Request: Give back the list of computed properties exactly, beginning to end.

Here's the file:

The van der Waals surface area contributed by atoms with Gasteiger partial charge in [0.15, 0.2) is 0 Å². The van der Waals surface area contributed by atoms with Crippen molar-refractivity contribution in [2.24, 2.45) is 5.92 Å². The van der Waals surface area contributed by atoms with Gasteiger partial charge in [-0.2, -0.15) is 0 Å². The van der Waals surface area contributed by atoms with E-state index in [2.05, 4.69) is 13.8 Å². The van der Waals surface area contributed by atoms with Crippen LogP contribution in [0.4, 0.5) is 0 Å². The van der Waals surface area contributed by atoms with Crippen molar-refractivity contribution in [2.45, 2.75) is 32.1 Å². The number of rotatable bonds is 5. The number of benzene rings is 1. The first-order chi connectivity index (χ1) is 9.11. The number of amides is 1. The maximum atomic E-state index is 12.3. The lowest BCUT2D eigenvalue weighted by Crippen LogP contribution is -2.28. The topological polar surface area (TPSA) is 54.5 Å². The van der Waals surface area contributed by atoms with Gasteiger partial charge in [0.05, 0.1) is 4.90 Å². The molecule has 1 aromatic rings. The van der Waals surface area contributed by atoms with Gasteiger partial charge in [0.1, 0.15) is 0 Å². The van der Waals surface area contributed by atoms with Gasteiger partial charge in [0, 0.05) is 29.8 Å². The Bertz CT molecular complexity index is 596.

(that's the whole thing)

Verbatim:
The van der Waals surface area contributed by atoms with Gasteiger partial charge in [0.15, 0.2) is 0 Å². The van der Waals surface area contributed by atoms with Crippen molar-refractivity contribution in [2.24, 2.45) is 5.92 Å². The van der Waals surface area contributed by atoms with Gasteiger partial charge in [-0.2, -0.15) is 0 Å². The van der Waals surface area contributed by atoms with E-state index in [2.05, 4.69) is 13.8 Å². The van der Waals surface area contributed by atoms with Crippen LogP contribution in [0.4, 0.5) is 0 Å². The van der Waals surface area contributed by atoms with Crippen molar-refractivity contribution in [2.45, 2.75) is 32.1 Å². The number of rotatable bonds is 5. The number of benzene rings is 1. The first-order chi connectivity index (χ1) is 9.11. The number of amides is 1. The maximum atomic E-state index is 12.3. The lowest BCUT2D eigenvalue weighted by Crippen LogP contribution is -2.28. The topological polar surface area (TPSA) is 54.5 Å². The van der Waals surface area contributed by atoms with Gasteiger partial charge in [0.05, 0.1) is 4.90 Å². The molecule has 1 aromatic rings. The van der Waals surface area contributed by atoms with Gasteiger partial charge in [0.1, 0.15) is 0 Å². The van der Waals surface area contributed by atoms with Gasteiger partial charge in [0, 0.05) is 29.8 Å². The Bertz CT molecular complexity index is 596.